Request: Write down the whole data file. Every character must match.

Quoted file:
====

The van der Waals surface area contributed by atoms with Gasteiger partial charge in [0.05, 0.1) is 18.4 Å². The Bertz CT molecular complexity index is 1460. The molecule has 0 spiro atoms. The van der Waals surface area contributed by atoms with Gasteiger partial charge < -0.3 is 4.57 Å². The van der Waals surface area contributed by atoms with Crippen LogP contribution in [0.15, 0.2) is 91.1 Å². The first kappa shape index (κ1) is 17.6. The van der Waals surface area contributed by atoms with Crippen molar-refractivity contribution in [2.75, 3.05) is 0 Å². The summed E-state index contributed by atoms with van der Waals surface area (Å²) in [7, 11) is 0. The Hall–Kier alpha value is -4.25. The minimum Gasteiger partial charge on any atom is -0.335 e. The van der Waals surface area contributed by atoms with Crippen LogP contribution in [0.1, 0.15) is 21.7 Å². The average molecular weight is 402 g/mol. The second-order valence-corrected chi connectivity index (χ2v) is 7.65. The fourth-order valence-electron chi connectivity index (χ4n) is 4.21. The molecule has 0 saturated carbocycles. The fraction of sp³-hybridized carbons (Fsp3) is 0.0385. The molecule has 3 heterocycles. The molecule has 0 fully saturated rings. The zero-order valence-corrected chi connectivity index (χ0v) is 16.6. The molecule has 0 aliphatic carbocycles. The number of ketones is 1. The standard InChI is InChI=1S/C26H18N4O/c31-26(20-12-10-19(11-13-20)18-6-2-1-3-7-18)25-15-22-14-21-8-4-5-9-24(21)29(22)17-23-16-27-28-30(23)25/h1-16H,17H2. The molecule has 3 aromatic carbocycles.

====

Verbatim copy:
The van der Waals surface area contributed by atoms with Gasteiger partial charge in [0.05, 0.1) is 18.4 Å². The Bertz CT molecular complexity index is 1460. The molecule has 0 spiro atoms. The van der Waals surface area contributed by atoms with Gasteiger partial charge < -0.3 is 4.57 Å². The van der Waals surface area contributed by atoms with Crippen LogP contribution in [0.15, 0.2) is 91.1 Å². The first kappa shape index (κ1) is 17.6. The van der Waals surface area contributed by atoms with Crippen molar-refractivity contribution in [2.75, 3.05) is 0 Å². The summed E-state index contributed by atoms with van der Waals surface area (Å²) in [7, 11) is 0. The Hall–Kier alpha value is -4.25. The minimum Gasteiger partial charge on any atom is -0.335 e. The van der Waals surface area contributed by atoms with Crippen LogP contribution in [0.1, 0.15) is 21.7 Å². The average molecular weight is 402 g/mol. The second-order valence-corrected chi connectivity index (χ2v) is 7.65. The fourth-order valence-electron chi connectivity index (χ4n) is 4.21. The molecule has 0 saturated carbocycles. The fraction of sp³-hybridized carbons (Fsp3) is 0.0385. The molecule has 3 heterocycles. The molecule has 0 fully saturated rings. The zero-order valence-corrected chi connectivity index (χ0v) is 16.6. The molecule has 0 aliphatic carbocycles. The number of ketones is 1. The standard InChI is InChI=1S/C26H18N4O/c31-26(20-12-10-19(11-13-20)18-6-2-1-3-7-18)25-15-22-14-21-8-4-5-9-24(21)29(22)17-23-16-27-28-30(23)25/h1-16H,17H2. The molecule has 3 aromatic carbocycles.